Presentation #426.07 in the session Stellar Populations and Evolution II.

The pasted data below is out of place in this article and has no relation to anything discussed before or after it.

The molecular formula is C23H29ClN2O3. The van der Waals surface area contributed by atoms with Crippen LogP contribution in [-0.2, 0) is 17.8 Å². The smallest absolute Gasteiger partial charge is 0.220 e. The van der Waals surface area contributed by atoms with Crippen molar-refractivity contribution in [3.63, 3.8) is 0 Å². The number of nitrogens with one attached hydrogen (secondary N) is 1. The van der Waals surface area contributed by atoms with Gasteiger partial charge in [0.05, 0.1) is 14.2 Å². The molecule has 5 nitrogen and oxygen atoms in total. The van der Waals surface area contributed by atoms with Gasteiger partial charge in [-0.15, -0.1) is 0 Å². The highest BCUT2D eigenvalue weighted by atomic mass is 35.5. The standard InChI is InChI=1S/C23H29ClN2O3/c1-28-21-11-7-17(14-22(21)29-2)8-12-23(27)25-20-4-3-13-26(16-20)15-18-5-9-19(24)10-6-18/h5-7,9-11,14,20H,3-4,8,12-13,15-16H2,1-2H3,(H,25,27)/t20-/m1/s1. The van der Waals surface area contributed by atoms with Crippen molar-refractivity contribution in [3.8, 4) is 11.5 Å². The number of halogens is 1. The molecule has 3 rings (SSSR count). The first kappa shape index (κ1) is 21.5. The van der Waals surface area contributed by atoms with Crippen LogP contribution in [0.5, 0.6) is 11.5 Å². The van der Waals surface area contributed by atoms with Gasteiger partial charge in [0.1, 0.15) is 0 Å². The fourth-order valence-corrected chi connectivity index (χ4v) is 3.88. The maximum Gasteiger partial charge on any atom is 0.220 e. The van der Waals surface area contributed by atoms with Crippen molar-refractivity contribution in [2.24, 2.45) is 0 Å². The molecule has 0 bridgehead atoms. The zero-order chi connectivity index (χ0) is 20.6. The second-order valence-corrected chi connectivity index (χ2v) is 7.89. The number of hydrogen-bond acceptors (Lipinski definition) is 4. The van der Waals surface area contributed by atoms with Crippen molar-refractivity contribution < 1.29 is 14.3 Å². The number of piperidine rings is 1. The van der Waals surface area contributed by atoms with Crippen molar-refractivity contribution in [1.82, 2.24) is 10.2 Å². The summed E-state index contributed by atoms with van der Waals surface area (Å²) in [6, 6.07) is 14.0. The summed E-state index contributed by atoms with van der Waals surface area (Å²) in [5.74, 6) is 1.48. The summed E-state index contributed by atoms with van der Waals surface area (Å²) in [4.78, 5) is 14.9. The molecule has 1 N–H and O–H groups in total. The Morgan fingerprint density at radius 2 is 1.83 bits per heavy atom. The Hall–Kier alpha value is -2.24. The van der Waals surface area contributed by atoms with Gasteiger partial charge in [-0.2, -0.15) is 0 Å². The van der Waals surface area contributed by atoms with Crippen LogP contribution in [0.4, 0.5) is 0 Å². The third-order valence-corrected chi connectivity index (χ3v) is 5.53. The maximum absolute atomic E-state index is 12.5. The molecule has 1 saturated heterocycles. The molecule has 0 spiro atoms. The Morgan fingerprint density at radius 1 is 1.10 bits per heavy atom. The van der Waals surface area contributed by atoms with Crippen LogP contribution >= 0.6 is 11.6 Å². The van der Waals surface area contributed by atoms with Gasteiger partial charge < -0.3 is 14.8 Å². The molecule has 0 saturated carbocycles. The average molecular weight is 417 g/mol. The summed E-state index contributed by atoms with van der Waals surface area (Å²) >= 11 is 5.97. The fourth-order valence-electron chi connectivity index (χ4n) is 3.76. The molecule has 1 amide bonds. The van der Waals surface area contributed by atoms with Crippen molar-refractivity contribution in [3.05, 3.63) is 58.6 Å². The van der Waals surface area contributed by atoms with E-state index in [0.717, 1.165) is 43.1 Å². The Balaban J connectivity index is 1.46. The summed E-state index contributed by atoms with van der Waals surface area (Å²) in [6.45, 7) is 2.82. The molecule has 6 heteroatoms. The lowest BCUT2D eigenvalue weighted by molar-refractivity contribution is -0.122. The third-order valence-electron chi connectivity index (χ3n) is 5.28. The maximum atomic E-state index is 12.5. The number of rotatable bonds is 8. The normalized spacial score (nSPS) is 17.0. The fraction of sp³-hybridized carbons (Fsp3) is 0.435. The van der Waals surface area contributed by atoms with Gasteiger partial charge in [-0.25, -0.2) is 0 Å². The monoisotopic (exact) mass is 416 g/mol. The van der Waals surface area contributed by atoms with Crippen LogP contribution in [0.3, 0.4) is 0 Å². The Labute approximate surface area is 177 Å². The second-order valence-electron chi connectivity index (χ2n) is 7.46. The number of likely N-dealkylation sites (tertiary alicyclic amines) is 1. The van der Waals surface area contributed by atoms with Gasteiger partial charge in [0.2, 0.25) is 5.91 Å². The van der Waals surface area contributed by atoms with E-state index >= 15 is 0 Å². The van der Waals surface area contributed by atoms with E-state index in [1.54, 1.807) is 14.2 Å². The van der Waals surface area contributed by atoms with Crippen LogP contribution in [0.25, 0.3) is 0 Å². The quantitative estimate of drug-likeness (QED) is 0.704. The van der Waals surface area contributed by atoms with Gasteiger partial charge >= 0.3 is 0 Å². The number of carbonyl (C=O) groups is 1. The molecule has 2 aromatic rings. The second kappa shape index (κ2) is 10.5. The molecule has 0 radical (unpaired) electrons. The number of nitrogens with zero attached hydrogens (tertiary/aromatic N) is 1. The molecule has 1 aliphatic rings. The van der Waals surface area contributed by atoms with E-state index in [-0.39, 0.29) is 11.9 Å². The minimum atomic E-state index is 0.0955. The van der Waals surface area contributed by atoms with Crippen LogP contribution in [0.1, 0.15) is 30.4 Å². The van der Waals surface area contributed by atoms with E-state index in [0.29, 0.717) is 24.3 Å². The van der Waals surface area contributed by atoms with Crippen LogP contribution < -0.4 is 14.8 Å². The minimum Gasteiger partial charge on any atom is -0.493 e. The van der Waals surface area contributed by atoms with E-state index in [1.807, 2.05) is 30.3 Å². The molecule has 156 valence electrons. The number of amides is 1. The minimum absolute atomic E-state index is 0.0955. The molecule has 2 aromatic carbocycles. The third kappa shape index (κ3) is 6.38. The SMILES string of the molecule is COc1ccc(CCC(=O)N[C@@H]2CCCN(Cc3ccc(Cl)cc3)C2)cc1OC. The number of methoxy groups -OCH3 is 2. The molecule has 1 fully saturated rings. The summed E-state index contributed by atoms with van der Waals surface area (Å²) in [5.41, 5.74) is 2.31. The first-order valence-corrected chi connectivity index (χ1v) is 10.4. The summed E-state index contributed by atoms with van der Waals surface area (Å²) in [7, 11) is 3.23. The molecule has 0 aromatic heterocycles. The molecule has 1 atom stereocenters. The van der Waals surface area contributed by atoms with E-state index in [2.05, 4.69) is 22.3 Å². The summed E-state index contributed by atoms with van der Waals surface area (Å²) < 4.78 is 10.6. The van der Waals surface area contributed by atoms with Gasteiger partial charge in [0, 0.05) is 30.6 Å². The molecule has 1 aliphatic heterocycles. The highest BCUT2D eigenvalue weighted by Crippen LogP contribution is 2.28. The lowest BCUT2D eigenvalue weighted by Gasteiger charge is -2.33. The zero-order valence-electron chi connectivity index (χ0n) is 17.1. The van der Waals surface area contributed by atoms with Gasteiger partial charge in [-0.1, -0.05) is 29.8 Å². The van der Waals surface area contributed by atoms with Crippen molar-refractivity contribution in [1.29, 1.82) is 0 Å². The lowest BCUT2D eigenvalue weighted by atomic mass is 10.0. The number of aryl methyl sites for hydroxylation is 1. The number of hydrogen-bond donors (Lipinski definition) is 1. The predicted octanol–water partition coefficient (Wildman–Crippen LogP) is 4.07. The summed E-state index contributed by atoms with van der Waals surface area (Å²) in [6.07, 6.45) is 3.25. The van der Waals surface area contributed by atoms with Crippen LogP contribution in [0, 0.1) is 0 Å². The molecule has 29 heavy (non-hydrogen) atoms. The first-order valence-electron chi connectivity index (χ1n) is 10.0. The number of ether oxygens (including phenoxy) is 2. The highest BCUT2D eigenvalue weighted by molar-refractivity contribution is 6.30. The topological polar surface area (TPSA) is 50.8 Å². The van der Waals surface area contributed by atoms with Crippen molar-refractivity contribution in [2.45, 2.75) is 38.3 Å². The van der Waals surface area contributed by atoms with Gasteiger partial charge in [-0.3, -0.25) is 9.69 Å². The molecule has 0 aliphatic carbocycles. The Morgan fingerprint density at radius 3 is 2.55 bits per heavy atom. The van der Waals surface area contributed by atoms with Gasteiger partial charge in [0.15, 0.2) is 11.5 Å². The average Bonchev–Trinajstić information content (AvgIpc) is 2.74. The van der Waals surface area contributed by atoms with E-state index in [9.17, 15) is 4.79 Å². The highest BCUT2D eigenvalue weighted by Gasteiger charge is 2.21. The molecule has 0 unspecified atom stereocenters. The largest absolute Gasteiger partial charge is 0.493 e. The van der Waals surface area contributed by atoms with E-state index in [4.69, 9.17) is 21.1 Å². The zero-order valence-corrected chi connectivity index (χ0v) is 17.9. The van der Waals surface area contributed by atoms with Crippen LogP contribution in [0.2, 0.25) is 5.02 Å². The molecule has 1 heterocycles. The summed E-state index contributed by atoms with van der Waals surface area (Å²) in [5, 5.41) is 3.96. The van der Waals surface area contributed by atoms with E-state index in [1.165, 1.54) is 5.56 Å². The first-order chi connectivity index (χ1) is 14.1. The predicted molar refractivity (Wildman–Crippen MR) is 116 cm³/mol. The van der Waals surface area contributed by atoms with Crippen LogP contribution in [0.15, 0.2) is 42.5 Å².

Phosphorus is a key element for life on Earth and is thought to be created in different nucleosynthesis channels, however few precise stellar P abundances exist. The 150 known P abundances do not match chemical evolution models and the most significant sites of P nucleosynthesis are unclear. To understand the chemical evolution of P in the Milky Way and to constrain models of P production, we have measured P abundances in 163 stars using observations from the Habitable-zone Planet Finder on the Hobby-Eberly telescope. By comparing P to abundances of alpha-elements, iron peak elements, and s-process elements, we find evidence that P is made in core collapse supernovae and not significantly produced in delayed nucleosynthesis events (e.g., Type Ia supernovae). A difference in [P/Fe] ratios was also found between thin and thick disk stars that were classified with kinematics. Finally, we find no chemical evolution models can completely reproduce the evolution of P for stars between -1 < [Fe/H] < 0.